The Denver Post

Company seeks to build island off Alaska for Arctic drilling

- By Dan Joling Courtesy Hilcorp

The Associated Press America within a few years could be extracting oil from federal waters in the Arctic Ocean, but it won’t be from a remote drilling platform.

Federal regulators are taking comments on a draft environmen­tal statement for the Liberty Project, a proposal by a subsidiary of Houston-based Hilcorp to create an artificial gravel island that would hold production wells, a processing facility and the start of an undersea pipeline carrying oil to shore and connection­s to the trans-Alaska pipeline.

The drilling would be the first in federal Arctic waters since Royal Dutch Shell, amid protest both in the United States and abroad, in 2015 sent down an explorator­y well in the Chukchi Sea off Alaska’s northwest coast.

Supporters like its chances. A final decision is in the hands of Interior Secretary Ryan Zinke.

Last December, President Barack Obama signed an executive order designatin­g the bulk of U.S. Arctic Ocean waters indefinite­ly off-limits to future oil and gas leasing. But in April, President Donald Trump signed another order aimed at reversing the policy.

Opponents say Arctic offshore oil should stay in the ground, where it won’t add greenhouse gases that contribute to global warming and the melting of sea ice. They say spills are inevitable and cannot be cleaned up in icy Arctic water.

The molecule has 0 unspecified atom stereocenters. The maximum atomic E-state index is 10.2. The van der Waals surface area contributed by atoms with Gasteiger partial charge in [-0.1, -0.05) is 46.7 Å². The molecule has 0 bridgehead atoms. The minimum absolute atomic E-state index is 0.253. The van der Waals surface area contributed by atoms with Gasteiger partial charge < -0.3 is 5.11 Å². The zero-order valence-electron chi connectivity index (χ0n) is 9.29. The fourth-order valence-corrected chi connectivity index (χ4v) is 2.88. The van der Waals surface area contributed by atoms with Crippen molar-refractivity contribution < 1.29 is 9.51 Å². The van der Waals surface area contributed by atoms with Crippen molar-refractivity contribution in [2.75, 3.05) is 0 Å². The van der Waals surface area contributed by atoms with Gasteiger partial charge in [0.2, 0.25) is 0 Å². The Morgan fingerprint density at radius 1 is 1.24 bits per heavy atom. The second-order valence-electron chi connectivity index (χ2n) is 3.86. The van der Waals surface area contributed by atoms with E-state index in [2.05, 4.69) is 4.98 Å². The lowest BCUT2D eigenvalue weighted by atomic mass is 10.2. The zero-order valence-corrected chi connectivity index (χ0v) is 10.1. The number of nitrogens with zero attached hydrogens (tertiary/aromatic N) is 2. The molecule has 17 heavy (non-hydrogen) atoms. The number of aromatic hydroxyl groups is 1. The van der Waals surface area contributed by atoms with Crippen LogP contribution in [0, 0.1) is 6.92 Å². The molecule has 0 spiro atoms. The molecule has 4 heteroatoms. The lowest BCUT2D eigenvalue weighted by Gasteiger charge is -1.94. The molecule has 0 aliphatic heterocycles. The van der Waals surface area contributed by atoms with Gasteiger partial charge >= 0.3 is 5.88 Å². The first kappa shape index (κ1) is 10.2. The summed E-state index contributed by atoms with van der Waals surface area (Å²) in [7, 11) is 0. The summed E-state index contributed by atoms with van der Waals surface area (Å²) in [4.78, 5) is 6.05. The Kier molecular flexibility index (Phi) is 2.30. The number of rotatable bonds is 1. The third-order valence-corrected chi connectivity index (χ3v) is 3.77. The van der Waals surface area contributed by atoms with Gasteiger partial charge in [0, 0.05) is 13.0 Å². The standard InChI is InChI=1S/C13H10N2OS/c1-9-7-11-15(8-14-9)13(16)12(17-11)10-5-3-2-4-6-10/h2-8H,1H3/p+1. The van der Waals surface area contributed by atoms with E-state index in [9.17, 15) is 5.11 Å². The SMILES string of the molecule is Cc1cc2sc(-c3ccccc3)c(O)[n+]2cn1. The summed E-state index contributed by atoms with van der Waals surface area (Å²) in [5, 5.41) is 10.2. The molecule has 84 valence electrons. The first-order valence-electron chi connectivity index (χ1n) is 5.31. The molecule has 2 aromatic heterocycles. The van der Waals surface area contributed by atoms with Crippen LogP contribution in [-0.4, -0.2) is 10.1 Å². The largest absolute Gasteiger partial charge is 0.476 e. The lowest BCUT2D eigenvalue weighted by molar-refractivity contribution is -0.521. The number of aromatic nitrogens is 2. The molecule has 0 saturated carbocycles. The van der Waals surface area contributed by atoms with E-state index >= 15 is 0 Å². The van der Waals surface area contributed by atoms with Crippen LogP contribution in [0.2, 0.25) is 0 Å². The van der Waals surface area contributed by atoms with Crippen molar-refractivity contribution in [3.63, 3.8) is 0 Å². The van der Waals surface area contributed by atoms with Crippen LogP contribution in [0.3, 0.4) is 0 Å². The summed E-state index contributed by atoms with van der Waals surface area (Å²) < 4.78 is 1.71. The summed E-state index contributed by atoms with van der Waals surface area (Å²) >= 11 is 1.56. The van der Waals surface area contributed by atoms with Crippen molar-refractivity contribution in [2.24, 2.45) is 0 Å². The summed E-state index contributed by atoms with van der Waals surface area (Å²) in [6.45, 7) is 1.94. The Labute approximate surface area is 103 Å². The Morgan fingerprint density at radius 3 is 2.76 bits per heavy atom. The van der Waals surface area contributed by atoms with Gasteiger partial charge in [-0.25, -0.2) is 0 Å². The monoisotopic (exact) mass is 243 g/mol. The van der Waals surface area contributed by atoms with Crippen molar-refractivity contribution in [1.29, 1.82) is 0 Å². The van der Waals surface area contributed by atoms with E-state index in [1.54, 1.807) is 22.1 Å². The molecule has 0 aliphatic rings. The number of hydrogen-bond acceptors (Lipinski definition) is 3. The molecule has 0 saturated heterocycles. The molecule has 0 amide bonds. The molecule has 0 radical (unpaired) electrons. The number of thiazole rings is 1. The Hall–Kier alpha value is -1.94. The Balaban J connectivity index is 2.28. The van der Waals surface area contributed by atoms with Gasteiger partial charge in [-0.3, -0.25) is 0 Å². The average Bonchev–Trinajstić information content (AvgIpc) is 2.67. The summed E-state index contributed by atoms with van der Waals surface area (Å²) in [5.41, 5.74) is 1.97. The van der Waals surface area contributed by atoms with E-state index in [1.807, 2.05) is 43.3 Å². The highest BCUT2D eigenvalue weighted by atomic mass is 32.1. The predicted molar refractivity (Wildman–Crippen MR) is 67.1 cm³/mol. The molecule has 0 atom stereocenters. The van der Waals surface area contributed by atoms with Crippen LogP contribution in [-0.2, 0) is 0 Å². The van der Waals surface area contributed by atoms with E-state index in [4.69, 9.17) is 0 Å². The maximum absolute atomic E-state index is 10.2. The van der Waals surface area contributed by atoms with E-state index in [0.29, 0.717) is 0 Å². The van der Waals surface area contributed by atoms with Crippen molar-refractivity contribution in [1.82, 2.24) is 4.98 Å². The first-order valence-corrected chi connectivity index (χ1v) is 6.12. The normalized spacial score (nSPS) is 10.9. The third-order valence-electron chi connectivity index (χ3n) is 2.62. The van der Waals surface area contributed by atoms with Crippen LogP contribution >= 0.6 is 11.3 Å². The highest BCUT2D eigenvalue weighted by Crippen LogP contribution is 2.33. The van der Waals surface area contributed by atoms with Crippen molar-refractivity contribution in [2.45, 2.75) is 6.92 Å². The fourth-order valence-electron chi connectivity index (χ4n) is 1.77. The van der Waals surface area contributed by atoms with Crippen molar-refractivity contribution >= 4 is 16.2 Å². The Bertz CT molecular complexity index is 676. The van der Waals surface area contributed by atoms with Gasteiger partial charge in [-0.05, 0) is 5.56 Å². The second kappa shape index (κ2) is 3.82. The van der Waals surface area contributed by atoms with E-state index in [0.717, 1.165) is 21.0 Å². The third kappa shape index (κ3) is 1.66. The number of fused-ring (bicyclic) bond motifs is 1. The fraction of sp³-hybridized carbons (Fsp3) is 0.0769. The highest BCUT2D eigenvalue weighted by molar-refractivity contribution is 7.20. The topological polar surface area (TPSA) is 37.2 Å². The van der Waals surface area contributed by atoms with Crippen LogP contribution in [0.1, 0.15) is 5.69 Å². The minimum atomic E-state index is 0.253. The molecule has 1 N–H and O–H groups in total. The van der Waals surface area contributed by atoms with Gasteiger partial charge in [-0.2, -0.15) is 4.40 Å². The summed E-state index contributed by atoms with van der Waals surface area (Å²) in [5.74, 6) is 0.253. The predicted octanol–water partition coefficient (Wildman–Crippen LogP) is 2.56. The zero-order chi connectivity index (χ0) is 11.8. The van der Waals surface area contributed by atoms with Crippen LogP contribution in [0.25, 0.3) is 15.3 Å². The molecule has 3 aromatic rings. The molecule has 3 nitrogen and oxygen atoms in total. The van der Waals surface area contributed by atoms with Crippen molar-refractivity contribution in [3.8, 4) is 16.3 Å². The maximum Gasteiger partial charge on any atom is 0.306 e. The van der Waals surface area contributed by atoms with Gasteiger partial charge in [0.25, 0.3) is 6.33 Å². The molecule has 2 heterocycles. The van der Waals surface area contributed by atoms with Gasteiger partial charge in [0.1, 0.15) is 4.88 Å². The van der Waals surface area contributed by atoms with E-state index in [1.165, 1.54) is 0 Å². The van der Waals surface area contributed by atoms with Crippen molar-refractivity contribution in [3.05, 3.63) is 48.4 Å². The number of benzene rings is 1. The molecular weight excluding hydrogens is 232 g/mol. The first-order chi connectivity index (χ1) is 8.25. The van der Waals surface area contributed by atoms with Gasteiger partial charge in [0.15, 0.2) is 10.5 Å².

Opponents also question Hilcorp’s safety record. State authoritie­s this year fined the company $200,000 for violations at another production site.

The latest project is on federal leases sold in the 1990s. Hilcorp proposes to create the island about 15 miles east of Prudhoe Bay, North America’s largest oil field. BP Exploratio­n Alaska drilled at the site in 1997 and sold 50 percent of the assets to Hilcorp in 2014.

The island’s base on the ocean floor would be 24 acres, about the size of 18 football fields, with sloped sides leading to a work surface of 9 acres, the size of nearly seven football fields.

Trucks would travel by ice road to a hole cut in sea ice and deposit 83,000 cubic yards of gravel into 19 feet of water to create the island. A wall would fend off ice, waves and wildlife.

The island would be 5.6 miles off shore. The surface would have room for 16 wells, including five to eight convention­al production wells. At peak production, Hilcorp anticipate­s extracting 60,000 to 70,000 barrels per day for a total recovery of 80 million to 150 million barrels over 15 to 20 years.

Oil would reach shore by a pipe encased by a second pipe and equipped with leak-detection systems. It would be buried to prevent gouging by moving ice.

At the end of production, the company would remove equipment and the wall and let waves and ice dismantle the island.

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